Emissions Trading Systems in China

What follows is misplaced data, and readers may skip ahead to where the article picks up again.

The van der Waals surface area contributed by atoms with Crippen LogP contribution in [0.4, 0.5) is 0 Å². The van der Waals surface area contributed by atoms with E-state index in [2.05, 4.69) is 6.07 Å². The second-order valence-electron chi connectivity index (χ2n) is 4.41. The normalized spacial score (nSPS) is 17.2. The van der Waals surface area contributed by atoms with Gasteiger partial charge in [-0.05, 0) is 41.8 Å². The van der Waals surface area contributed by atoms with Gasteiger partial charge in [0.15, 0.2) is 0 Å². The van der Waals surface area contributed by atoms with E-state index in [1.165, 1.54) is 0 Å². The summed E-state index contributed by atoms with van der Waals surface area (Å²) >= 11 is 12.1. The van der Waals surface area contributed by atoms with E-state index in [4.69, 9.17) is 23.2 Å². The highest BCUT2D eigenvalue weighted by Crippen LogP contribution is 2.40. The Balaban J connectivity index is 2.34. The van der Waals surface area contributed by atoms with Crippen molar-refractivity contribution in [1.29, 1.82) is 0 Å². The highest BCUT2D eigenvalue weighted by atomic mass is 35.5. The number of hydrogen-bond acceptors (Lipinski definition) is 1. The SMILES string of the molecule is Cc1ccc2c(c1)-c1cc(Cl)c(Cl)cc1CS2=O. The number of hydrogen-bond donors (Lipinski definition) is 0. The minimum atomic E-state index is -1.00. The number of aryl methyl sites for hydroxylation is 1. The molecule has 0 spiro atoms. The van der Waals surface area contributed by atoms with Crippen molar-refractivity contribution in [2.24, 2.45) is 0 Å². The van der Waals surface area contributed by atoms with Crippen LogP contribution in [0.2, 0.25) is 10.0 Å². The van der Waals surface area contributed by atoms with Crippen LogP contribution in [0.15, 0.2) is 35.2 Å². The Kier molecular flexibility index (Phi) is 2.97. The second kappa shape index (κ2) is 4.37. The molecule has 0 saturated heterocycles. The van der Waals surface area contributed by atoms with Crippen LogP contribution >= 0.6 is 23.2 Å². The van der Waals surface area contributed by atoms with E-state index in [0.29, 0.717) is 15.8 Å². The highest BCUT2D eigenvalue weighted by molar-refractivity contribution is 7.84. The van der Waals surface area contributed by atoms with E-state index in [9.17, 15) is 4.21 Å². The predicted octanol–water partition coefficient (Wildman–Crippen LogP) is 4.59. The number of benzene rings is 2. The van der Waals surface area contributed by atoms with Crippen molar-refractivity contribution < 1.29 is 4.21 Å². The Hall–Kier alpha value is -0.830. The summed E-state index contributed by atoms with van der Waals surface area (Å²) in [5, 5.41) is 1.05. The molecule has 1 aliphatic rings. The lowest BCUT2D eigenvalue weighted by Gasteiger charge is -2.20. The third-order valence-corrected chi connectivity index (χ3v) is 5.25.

This case study explores how an ETS operates, through the lens of the China National ETS. Officially launched in 2017, its first compliance period covered the years 2019 and 2020, and the first trading of allowances started in July 2021. China’s ETS differs from other major “cap-and-trade” schemes, like the EU ETS, in that it caps the emissions intensity of output rather than the absolute quantity of emissions. This means that compared with a traditional cap-based approach, emissions can continue to rise with output, creating an additional challenge for emission reduction objectives. Currently, all allowances in China’s ETS are allocated free to regulated entities based on technology and fuel benchmarks. Although this has been done to help address regional redistribution objectives, it likely distorts emission reduction incentives and lowers the scheme’s overall cost-effectiveness. The evolving design of China’s national ETS— including from an intensity-based to an absolute cap-based scheme—provides the opportunity to address and improve several design elements.